that a five months' trip required it, but the unforeseen must be guarded
against. Many trail herds had met disaster and been scattered to the
four winds with nothing but a road brand to identify them afterward.
The cattle were changing owners, and custom decreed that an abstract of
title should be indelibly seared on their sides. The first guard, Jake
Blair, Morg Tussler, and Clay Zilligan, were detailed to cut and drive
the squads into the chute. These three were the only mounted men, the
others being placed so as to facilitate the work. Cattle are as innocent
as they are strong, and in this necessary work everything was done
quietly, care being taken to prevent them from becoming excited. As
fast as they were released from the chute, Dr. Beaver took a list of the
ranch brands, in order to bill of sale them to Lovell and settle with
his neighbors.

The work moved with alacrity. As one chuteful was being freed the next
one was entering. Gates closed in their faces and the bull-bars at the
rear locked them as in a vice. We were averaging a hundred an hour, but
the smoke from the burning hair was offensive to the lungs. During the
forenoon Burl Van Vedder and Vick Wolf "spelled" Flood and myself for
half an hour at a time, or until we could recover from the nauseous
fumes. When the cook called us to dinner, we had turned out nearly five
hundred branded cattle. No sooner was the midday meal bolted than the
cook was ordered back to camp with his wagon, the branded contingent of
cattle following in charge of the first guard. Less than half an hour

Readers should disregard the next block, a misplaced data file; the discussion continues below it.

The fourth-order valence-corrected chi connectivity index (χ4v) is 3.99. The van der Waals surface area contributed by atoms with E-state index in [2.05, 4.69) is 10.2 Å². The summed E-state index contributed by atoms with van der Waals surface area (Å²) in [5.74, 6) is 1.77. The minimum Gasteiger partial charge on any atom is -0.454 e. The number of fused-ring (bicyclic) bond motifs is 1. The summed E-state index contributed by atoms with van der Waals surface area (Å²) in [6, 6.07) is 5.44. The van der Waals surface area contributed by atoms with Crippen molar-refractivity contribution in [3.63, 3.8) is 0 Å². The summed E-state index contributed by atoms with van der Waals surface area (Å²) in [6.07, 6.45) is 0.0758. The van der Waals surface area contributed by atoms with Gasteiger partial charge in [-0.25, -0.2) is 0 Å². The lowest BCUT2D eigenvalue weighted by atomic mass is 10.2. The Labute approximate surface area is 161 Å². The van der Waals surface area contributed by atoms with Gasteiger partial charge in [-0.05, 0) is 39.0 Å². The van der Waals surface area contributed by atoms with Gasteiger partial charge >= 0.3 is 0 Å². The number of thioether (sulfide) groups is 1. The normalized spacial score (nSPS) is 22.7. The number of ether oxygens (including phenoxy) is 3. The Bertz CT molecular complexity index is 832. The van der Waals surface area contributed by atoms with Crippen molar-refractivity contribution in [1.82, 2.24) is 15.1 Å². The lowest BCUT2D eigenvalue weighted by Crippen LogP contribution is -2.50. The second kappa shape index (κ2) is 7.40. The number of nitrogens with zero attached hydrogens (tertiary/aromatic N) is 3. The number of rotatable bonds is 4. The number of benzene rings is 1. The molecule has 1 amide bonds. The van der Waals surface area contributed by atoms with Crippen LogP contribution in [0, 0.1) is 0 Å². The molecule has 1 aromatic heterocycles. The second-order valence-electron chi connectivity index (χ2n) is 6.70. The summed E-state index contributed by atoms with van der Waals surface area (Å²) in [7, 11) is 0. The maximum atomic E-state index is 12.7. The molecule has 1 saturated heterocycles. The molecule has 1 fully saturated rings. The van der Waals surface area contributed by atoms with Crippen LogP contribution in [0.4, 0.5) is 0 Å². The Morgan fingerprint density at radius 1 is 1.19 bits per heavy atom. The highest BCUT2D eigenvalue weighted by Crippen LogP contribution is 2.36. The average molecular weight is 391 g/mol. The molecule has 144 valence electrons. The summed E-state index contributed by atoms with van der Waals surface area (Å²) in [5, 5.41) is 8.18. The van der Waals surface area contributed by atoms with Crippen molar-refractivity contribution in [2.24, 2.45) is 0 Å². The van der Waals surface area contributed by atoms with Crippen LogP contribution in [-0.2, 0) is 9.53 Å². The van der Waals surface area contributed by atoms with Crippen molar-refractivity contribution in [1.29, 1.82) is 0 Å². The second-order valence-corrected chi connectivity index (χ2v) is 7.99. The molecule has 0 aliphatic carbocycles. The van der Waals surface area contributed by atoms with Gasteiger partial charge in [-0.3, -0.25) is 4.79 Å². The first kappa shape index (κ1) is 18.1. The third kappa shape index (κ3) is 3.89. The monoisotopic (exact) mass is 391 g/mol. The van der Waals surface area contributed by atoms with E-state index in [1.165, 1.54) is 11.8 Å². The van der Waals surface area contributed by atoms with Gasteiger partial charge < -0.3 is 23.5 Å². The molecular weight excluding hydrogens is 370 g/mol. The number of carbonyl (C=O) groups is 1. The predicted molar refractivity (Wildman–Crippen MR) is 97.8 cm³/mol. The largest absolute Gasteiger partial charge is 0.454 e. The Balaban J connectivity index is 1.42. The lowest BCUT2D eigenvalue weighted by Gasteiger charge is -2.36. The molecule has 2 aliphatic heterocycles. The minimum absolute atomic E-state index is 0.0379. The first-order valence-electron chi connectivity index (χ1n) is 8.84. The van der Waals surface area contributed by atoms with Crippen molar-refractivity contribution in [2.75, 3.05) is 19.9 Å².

was lost in refreshing the inner man, and ordering "G--G" Cederdall, Tim
Stanley, and Jack Splann of the second guard into their saddles to take
the place of the relieved men, we resumed our task. The dust of the
corrals settled on us unheeded, the smoke of the fire mingled with that
of the singeing hair and its offensive odors, bringing tears to our
eyes, but the work never abated until the last steer had passed the
chute and bore the "Open A."

The work over, a pretense was made at washing the dust and grime from
our faces. It was still early in the day, and starting the cattle for
camp, I instructed the boys to water and graze them as long as they
would stand up. The men all knew their places on guard, this having
been previously arranged; and joining Dr. Beaver, Jim and I rode for the
ranch about a mile distant. The doctor was a genial host, and prescribed
a series of mint-juleps, after which he proposed that we ride out and
meet the cattle gathered during the day. The outfit had been working a
section of country around some lagoons, south of the ranch, and it was
fully six o'clock when we met them, heading homeward. The cattle were
fully up to the standard of the first bunch, and halting the herd we
trimmed them down and passed on them. After Flood rode out of this
second contingent, I culled back about a dozen light weights. On
finishing, Jim gave me a quiet wink, and said something to Dr. Beaver